The Blue Aeroplanes

swagger1. Jacket Hangs

Pick a card. Any card.

If you could condense The Blue Aeroplanes’ sound, make a thumbnail of it, as it were, you could boil it all down to the opener of this album. It’s all there. Jangly guitars. Fab riff. Deadpan delivery of clever lyrics. No wonder they called the album Swagger. The whole thing just shimmers  and shivers with it, brazenly, brilliantly.

I’m listening to the deluxe CD version reissued in 2005 . . .

2. World View Blue

. . . my original cassette copy is kicking about somewhere. I picked it up on a whim, back when I had whims I could act on, from Our Price in East Kilbride soon after its release. I don’t think I’d heard of them, or had even heard a note of their music when I parted with the cash. Though they do say inspiration is just unconscious reminiscence, so maybe I’d read about them and forgotten. Maybe I just liked the cover.

But that line, that opening riff, had me hooked from the off; the rest of it, the more I listened, made me a life long fan.

There’s something about the way the vocalist/ lyricist Gerard Langley delivers his lines

I love the way you shake yourself to continent and time.
I love it all, I really do.

I love it more than you.

like an actor, more than a singer. You still believe in him, even though you have no idea what he’s on about. He’s got the emotional range, the intensity, all shot through with something I’m struggling to call anything other than cool. Beat cool.

3. Weightless

Many lines stick in the memory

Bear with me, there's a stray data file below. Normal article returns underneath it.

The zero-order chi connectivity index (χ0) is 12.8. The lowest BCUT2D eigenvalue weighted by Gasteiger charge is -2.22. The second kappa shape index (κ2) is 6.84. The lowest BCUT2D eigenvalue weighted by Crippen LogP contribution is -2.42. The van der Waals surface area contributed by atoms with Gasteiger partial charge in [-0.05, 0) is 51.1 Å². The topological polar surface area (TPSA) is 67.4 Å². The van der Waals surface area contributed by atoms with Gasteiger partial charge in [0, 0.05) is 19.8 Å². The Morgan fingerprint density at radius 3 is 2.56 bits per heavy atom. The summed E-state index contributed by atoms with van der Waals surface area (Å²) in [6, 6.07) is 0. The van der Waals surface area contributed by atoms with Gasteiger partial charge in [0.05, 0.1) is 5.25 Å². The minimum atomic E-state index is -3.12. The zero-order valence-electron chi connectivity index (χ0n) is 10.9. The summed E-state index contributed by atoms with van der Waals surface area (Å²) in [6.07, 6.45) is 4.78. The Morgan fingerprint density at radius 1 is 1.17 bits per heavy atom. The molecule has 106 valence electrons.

Like diagrams with consequence.
How much falls to anyone else?

but evade precise understanding. Which I love. It’s an album I come back to occasionally, so listening back to it this time doesn’t bring back any great surprises.

4. …And Stones

I’m trying to document my thoughts, memories and associations in real time as I listen back right now.

This track I also have as a 12″ extended dancefloor remix.

Hey you in that dress.
Yeah, we’ve all been long-ex.

I went to a place that played dance music maybe three times through the whole of the 90s.Dance music, night clubs, those things were for other people. But I loved the idea of my beloved Aeroplanes having a remix. All those guitar lines looping around, Gerard’s crazy words. In my eyes, it made them very of the moment, made me feel cool too.

Smaller than thought, but wayward in intention.

These days – does it feel dated? The 12″ remix certainly only gets to about 3″ before I have to take it off. And jangly guitars were very 80s. The lead guitarist, Angelo Bruschini is clearly a superstar, but he owes a debt to Johnny Marr, the Edge. But honestly,

4. Love Come Round

you really wouldn’t bat an eardrum if you heard this as album of the day on Radio 6 Music tomorrow. It’s as fresh as the day it was minted.

They say you hurt the ones you love, but I don’t think it’s true.
The ones you love are just prepared to be hurt by the things you do.

There’s a very strong association I have for a girl I went out with during the height of my infatuation with this album. I was briefly infatuated with her too, but we were hopelessly mismatched – she, a computer science student who self-described as “ambitious to a fault”; me, not. I had just come back from my epic European rail adventure and had found a momentary peace with myself which gave me the confidence to ask her out.